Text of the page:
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Press release
 

Hedge funds: MEPs call for less speculation and more transparency

Economic and monetary affairs - 18-05-2010 - 08:19
Committee : Economic and Monetary Affairs
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The EP Economic and Monetary Affairs Committee on Monday adopted its position on the draft EU law regulating managers of alternative investment funds, including hedge funds. MEPs voted for new ways to deal with managers and funds located outside the EU, a proportionality system to regulate less risky funds more lightly, and rules on remuneration policies and short selling. They also made improvements to the directive's transparency and risk reduction rules.

"This position will ensure better transparency and better investor protection while at the same time being on the side of the financial industry when it is working for the real economy", rapporteur Jean-Paul Gauzès (EPP, FR) said minutes after the vote.
 
Under the legislation as amended by the committee, alternative investment fund managers (AIFMs) in third countries would have to comply with the directive in order to market funds around the EU. Funds such as private equity and investment trusts would be more lightly regulated than hedge funds and some other types of alternative investment funds (AIFs) would be completely exempted. 
 
The main changes put forward by MEPs to the Commission's initial draft are intended to increase investor protection and transparency while at the same time reducing the potentially protectionist dimension of the rules on access to the EU market from the outside.
 
Negotiations are now expected to take place between MEPs and the Council of Ministers ahead of the first-reading vote by the full Parliament, scheduled for July.
 
More transparency
 
The adopted text increases the disclosure requirements to investors by AIFMs in some fields and also proposes some new reporting requirements for to the competent authorities. 
 
Most notably, new rules would require AIFMs to inform investors about maximum levels of leverage (borrowing) and the total amount of leverage used by an AIF, and to provide information on the domicile of underlying funds in case of "fund of funds" AIFs and the domicile of any master fund.  Managers would also be required to provide a description of the past performance of the AIF, changes in liability if there is a contractual agreement between the AIFM and the depositary, and information about the role of sub-depositaries if these are being used.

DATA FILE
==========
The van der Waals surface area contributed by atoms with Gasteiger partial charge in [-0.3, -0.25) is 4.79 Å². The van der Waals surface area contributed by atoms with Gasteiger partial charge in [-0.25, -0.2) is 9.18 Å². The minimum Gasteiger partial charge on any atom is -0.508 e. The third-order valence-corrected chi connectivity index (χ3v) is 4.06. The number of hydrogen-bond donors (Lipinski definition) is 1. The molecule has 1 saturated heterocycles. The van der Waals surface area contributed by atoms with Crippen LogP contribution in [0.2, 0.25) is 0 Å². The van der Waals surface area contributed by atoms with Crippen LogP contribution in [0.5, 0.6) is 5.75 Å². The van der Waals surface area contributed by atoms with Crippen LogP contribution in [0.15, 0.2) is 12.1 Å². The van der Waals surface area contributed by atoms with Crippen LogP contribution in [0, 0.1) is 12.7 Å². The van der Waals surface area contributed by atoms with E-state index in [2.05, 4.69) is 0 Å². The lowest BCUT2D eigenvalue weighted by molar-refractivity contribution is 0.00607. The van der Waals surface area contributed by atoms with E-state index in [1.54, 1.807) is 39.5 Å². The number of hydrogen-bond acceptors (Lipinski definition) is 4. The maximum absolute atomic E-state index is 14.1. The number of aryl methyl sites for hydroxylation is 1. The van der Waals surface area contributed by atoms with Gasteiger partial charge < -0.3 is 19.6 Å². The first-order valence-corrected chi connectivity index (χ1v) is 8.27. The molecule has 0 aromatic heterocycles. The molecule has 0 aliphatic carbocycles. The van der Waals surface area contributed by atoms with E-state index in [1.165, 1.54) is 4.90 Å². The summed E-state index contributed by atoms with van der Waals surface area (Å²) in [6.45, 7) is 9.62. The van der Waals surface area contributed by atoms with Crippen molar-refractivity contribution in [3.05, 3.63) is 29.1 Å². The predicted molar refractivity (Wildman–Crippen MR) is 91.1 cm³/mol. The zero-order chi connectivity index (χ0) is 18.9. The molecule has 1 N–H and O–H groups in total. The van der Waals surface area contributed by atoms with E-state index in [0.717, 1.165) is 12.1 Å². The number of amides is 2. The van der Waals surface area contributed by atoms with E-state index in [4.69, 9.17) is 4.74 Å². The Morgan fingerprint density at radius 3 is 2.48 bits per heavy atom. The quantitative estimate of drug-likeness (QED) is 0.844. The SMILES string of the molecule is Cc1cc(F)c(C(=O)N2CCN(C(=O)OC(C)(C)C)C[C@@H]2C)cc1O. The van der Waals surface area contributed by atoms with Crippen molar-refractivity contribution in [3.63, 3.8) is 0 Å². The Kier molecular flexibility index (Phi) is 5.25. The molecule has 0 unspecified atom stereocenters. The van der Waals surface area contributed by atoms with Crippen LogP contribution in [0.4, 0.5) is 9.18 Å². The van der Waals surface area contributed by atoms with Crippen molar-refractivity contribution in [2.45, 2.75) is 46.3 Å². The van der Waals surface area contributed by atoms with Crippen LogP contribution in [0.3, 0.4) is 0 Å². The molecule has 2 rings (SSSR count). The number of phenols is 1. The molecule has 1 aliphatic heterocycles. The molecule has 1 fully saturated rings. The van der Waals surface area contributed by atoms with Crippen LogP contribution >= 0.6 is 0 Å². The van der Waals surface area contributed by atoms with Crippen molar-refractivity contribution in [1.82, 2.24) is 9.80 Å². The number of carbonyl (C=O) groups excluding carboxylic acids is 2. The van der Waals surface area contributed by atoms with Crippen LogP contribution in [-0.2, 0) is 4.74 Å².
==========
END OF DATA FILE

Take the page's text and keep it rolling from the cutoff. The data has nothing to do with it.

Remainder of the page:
The authorities would need to be informed about the overall leverage used for each AIF, the ways fees are paid and the amounts paid to the AIFM, and performance data of the AIF including the valuation of assets. The authorities may ask for additional information from managers which they consider may pose important risks.  The European Securities and Markets Authority (ESMA) may also require additional reporting in exceptional circumstances or in order to protect the stability of the financial system.
 
Less risk
 
The committee suggests new features designed to reduce risk in the financial system.  These include new rules on remuneration, selling of borrowed securities (short-selling) and marketing to retail investors. 
 
On remuneration, the text requires that AIFMs adopt sound policies and practices that do not encourage excessive risk.  More specifically it demands that remuneration policies for AIFMs be closely similar to those to be applied to banks.
 
The text bans "naked short-selling", a process of selling a security which is neither owned nor borrowed. It also requires managers regularly to disclose information on important short positions to national authorities.  It also provides that ESMA may decide to restrict short-selling activities in exceptional circumstances or to protect the financial system's stability.
 
On marketing to retail investors, Member States would have to ban the marketing of an AIF to retail investors on their territory if that AIF invests more than 30% of its funds in other AIFs which are prohibited from being marketed within the EU.
 
Third country issues
 
The European Commission had proposed a system based on equivalence.  If the Commission considered the legal system of a third country equivalent to that of the system set out in the AIFM directive, then the funds and fund managers of that country would have access to the EU. 
 
In view of the implementation problems this method could cause, the EP text adopted on Monday puts forward a different approach.  In the case of access of AIFMs to the EU markets it provides that a non-EU AIFM would have to voluntarily subject itself to the directive's requirements.  In such cases the financial supervisors of that third country would have to act as agents to ESMA in the supervision of that manager.
 
In the case of a fund outside the EU, this fund would be allowed to be marketed in the EU if the country where it is located has high enough standards to combat money laundering and terrorist financing, grants reciprocal access to marketing of EU funds on its territory and has agreements in place with the Member States where marketing is intended on exchange of information related to taxation and monitoring matters.  .
 
Different treatment for different AIFs
 
The Commission proposed that only AIFMs with a portfolio of less than EUR 100 million with use of leverage (borrowing) or EUR 500 million with no leverage would be exempted from the directive.
 
The adopted text puts forward a system which applies different levels of regulation according to the type of fund rather than a one-size-fits-all break-off limit. It will be the Member State authorities which will establish who qualifies for lighter treatment on the basis of the directive's rules.